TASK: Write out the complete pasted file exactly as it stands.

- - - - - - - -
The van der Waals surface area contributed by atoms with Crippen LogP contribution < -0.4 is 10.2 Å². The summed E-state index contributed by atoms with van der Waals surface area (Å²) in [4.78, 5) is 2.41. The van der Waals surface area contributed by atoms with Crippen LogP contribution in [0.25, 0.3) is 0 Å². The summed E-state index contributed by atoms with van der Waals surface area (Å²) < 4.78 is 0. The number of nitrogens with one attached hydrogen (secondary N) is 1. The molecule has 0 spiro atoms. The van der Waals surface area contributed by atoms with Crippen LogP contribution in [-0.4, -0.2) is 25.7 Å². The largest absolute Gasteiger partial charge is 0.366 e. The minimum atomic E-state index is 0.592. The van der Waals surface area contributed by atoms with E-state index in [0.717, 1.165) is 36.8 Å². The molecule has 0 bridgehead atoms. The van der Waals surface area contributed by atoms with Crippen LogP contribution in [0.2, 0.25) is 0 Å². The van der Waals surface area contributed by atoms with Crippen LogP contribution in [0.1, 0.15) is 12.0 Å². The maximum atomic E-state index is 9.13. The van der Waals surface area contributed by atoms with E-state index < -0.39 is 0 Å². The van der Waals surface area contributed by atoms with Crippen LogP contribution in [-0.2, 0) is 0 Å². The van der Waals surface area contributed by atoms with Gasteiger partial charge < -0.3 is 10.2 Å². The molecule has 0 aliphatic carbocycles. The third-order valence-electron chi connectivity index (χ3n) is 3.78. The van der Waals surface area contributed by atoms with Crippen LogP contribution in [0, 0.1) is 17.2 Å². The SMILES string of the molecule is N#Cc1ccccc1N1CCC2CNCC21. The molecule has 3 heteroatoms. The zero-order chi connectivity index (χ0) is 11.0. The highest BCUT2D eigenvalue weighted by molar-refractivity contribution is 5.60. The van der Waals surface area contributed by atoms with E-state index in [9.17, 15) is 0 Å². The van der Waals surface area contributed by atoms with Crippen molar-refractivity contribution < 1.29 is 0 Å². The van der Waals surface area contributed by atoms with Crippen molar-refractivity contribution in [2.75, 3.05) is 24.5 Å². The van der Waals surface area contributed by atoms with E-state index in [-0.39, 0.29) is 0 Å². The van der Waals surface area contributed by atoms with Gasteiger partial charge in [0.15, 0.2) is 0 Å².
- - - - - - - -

The van der Waals surface area contributed by atoms with Crippen LogP contribution < -0.4 is 10.2 Å². The summed E-state index contributed by atoms with van der Waals surface area (Å²) in [4.78, 5) is 2.41. The van der Waals surface area contributed by atoms with Crippen LogP contribution in [0.25, 0.3) is 0 Å². The summed E-state index contributed by atoms with van der Waals surface area (Å²) < 4.78 is 0. The number of nitrogens with one attached hydrogen (secondary N) is 1. The molecule has 0 spiro atoms. The van der Waals surface area contributed by atoms with Crippen LogP contribution in [-0.4, -0.2) is 25.7 Å². The largest absolute Gasteiger partial charge is 0.366 e. The minimum atomic E-state index is 0.592. The van der Waals surface area contributed by atoms with E-state index in [0.717, 1.165) is 36.8 Å². The molecule has 0 bridgehead atoms. The van der Waals surface area contributed by atoms with Crippen LogP contribution in [0.2, 0.25) is 0 Å². The van der Waals surface area contributed by atoms with Crippen LogP contribution in [0.1, 0.15) is 12.0 Å². The maximum atomic E-state index is 9.13. The van der Waals surface area contributed by atoms with E-state index < -0.39 is 0 Å². The van der Waals surface area contributed by atoms with Crippen LogP contribution in [-0.2, 0) is 0 Å². The van der Waals surface area contributed by atoms with Gasteiger partial charge < -0.3 is 10.2 Å². The molecule has 0 aliphatic carbocycles. The third-order valence-electron chi connectivity index (χ3n) is 3.78. The van der Waals surface area contributed by atoms with Crippen LogP contribution in [0, 0.1) is 17.2 Å². The SMILES string of the molecule is N#Cc1ccccc1N1CCC2CNCC21. The molecule has 3 heteroatoms. The zero-order chi connectivity index (χ0) is 11.0. The highest BCUT2D eigenvalue weighted by molar-refractivity contribution is 5.60. The van der Waals surface area contributed by atoms with E-state index in [9.17, 15) is 0 Å². The van der Waals surface area contributed by atoms with Crippen molar-refractivity contribution < 1.29 is 0 Å². The van der Waals surface area contributed by atoms with Crippen molar-refractivity contribution in [2.75, 3.05) is 24.5 Å². The van der Waals surface area contributed by atoms with E-state index in [-0.39, 0.29) is 0 Å². The van der Waals surface area contributed by atoms with Gasteiger partial charge in [0.15, 0.2) is 0 Å².